Herb Jeffries

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Herbert "Herb" Jeffries
Birth name Umberto Alexander Valentino (alt. Umberto Alejandro Ballentino)
Born (1913-09-24)September 24, 1913
Detroit, Michigan, US
Died May 25, 2014(2014-05-25) (aged 100)
Woodland Hills, California, US
Genres Jazz, popular
Occupation(s) Singer, actor
Years active 1933–1995
Labels Warner Bros. Records[1]

Herbert "Herb" Jeffries, born Umberto Alexander Valentino (September 24, 1913 – May 25, 2014), was an American jazz and popular singer and actor.

In the 1940s and 1950s Jeffries recorded for a number of labels, including RCA Victor, Exclusive, Coral, Decca, Bethlehem, Columbia, Mercury and Trend. His album Jamaica, recorded by RKO, is a concept album of self-composed calypso songs.

He starred in several Western feature films Harlem on the Prairie (1937), Two-Gun Man from Harlem (1938), The Bronze Buckaroo (1939) and Harlem Rides the Range (1939) and acted in several other films and television shows.[2]

Early life and ethnicity[edit]

Jeffries was born Umberto Alexander Valentino in Detroit to an Irish mother who ran a rooming house. His father, whom he never knew, was of mixed Sicilian, French, Italian and Moorish roots.[3][4][5][6] He also claimed that his paternal great-grandmother was an Ethiopian woman named Carey.[7]

Jeffries once characterized himself in an interview as "three-eighths Negro", claiming pride in an African-American heritage during a period when many light-skinned black performers were attempting "to pass" as all-white in an effort to broaden their commercial appeal. In marked contrast, Jeffries used make-up to darken his skin in order to pursue a career in jazz and to be seen as employable by the leading all-black musical ensembles of the day.[4]

However, much later in his career, Jeffries would assume the identify of a white citizen for economic or highly personal reasons. Jet reported that Jeffries identified himself as White and stated his "real" name as "Herbert Jeffrey Ball" on an application in order to marry Tempest Storm in 1959.[8] Jeffries told the reporter for Jet:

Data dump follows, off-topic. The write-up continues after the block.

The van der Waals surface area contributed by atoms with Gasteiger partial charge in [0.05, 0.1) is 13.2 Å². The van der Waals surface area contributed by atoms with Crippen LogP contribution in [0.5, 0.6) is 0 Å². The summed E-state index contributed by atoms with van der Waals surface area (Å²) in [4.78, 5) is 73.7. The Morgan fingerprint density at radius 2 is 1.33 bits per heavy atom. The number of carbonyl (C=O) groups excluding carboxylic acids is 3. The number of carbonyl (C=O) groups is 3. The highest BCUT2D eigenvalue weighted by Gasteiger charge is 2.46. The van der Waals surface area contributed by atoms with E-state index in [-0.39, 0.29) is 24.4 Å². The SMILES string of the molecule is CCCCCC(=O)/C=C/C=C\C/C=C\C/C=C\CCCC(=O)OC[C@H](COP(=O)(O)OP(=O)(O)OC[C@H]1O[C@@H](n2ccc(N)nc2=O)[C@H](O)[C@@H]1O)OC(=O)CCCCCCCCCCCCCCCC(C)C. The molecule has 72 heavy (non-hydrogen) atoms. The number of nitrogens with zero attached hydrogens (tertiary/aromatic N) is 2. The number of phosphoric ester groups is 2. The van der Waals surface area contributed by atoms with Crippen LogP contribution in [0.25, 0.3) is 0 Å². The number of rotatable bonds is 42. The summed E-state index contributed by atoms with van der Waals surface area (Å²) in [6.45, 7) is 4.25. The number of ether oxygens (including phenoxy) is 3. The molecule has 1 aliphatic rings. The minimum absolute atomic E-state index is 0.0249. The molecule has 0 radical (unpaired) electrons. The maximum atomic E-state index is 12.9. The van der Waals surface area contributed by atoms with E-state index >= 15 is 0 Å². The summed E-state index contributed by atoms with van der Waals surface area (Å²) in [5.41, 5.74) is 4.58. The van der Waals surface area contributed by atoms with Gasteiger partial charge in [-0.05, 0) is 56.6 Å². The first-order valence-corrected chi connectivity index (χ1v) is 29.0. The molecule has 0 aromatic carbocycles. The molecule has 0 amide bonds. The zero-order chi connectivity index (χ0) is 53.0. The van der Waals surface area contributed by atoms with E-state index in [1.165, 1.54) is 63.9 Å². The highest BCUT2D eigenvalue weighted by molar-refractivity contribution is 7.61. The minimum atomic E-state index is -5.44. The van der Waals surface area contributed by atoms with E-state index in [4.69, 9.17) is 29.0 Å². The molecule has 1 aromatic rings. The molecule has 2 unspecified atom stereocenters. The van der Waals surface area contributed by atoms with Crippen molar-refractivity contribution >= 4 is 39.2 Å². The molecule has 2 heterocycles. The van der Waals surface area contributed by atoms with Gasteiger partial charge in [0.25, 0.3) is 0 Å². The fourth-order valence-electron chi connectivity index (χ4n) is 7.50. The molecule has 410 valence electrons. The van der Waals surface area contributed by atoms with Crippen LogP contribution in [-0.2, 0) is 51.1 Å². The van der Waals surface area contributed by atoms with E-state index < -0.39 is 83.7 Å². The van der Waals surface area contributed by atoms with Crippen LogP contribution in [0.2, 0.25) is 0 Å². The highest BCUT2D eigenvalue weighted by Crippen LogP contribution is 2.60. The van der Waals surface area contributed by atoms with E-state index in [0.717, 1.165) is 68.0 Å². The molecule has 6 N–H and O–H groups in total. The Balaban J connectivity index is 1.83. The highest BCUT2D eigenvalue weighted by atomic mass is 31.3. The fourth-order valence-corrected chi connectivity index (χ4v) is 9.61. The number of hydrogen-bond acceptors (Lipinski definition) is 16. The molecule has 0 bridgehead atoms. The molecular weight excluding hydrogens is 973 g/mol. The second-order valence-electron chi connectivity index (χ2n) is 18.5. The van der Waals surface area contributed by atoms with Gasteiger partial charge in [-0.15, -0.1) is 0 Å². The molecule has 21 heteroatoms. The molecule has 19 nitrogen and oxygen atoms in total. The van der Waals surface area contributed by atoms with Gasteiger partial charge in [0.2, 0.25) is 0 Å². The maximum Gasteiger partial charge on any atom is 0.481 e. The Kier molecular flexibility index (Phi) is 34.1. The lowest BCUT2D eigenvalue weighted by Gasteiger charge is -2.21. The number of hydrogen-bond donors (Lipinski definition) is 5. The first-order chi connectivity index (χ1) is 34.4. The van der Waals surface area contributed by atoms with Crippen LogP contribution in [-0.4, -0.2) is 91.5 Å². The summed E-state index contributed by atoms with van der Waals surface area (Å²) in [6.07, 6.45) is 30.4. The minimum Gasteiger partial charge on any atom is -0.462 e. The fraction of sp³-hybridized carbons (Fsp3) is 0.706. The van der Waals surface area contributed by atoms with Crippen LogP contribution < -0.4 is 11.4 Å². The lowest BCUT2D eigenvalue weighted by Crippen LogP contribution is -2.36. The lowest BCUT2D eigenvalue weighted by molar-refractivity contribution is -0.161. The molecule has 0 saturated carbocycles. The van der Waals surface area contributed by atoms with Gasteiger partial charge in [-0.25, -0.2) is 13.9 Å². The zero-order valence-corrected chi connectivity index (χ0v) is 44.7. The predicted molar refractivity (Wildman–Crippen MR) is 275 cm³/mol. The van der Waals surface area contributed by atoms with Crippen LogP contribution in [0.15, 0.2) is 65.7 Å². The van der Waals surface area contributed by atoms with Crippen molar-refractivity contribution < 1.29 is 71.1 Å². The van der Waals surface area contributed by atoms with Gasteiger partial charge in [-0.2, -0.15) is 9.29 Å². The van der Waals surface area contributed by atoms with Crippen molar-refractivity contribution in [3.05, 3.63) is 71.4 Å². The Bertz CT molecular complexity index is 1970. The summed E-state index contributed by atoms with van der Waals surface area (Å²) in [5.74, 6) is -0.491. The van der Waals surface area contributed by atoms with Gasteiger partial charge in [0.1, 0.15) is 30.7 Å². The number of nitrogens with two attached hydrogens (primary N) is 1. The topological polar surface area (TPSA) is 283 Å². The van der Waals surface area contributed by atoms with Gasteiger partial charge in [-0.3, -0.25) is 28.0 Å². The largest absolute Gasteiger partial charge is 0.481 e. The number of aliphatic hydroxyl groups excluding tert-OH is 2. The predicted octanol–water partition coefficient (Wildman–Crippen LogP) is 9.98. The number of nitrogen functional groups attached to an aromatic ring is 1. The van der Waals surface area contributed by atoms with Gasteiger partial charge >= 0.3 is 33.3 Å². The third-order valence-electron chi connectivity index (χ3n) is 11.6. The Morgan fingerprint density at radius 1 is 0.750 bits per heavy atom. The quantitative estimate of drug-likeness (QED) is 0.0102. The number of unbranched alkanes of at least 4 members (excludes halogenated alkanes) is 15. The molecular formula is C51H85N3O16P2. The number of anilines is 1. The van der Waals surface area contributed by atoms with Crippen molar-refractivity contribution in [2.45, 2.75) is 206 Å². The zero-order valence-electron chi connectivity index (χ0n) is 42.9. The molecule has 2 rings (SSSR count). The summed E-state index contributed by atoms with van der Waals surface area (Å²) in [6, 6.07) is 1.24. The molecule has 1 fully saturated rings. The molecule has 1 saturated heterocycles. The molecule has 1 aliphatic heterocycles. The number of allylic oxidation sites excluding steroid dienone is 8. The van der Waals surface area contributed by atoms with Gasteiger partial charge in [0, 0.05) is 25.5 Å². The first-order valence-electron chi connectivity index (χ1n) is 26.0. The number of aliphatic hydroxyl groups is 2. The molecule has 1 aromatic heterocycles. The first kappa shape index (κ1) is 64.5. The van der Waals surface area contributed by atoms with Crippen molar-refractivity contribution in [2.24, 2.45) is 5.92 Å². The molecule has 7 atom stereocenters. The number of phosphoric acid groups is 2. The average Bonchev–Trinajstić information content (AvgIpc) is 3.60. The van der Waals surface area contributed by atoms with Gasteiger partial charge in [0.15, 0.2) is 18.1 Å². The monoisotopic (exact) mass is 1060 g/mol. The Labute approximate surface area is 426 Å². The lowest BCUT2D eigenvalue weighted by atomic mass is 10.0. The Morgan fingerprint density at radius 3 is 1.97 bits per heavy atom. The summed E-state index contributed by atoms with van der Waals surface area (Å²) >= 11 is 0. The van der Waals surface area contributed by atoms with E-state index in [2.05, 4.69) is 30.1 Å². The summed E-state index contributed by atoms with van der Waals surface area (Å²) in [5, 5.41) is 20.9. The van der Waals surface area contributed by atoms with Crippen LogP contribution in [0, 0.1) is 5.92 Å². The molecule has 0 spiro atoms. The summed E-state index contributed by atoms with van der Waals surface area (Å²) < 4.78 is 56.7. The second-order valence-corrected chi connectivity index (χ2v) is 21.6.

"... I'm not passing, I never have, I never will. For all these years I've been wavering about the color question on the blanks. Suddenly I decided to fill in the blank the way I look and feel.

Look at my blue eyes, look at my brown hair, look at my color. What color do you see?" he demand to know. "My mother was 100 per cent white," Jeffries said, his blue eyes glinting in the New York sun. "My father is Portuguese, Spanish, American Indian, and Negro. How in the hell can I identify myself as one race or another?"[8]

A 2007 documentary short describes Jeffries as "assuming the identity of a man of color" early in his career.[9] He is shown in Black/White & All That Jazz explaining that he was inspired by New Orleans-born musician Louis Armstrong to say falsely, at a job interview in Chicago, that he was "a Creole from Louisiana" when he was of Irish and Sicilian heritage, among other ethnic backgrounds.[9]


He began his career working with Erskine Tate and his Vendome Orchestra when he moved to Chicago from Detroit at the urging of Louis Armstrong. His break came during the 1933 Chicago World's Fair—Century of Progress Exposition singing with the Earl Hines Orchestra on Hines’ national broadcasts live from the Grand Terrace Cafe. His first recordings were with Hines in 1934, including "Just to be in Carolina". He then recorded with Duke Ellington from 1940 to 1942. His recording of "Flamingo" (1940) with Ellington was a best seller in its day. He was replaced in the Ellington band by Al Hibbler in 1943.[citation needed]

Jeffries starred as a singing cowboy in several all-black Western films, in which he sang his own western compositions. Jeffries obtained financing for the first black western film and hired Spencer Williams to appear with him. In addition to starring in the film, he sang and performed his own stunts as cowboy Bob Blake.

Playing a singing cowboy in low-budget films, Jeffries became known as the "Bronze Buckaroo" by his fans. In a time of American racial segregation, such "race movies" played mostly in theaters catering to African-American audiences.[10] The films include Harlem on the Prairie, The Bronze Buckaroo, Harlem Rides the Range and Two-Gun Man from Harlem. Jeffries went on to make other films, starring with Angie Dickinson in Calypso Joe (1957). He later directed and produced Mundo depravados, a cult film starring his wife, Tempest Storm. In 1968, Jeffries appeared in the long-running western TV series The Virginian playing a gunslinger who intimidated the town. In 1995, at age 81, he recorded The Bronze Buckaroo (Rides Again), a Nashville album of songs on the Warner Western label.[1]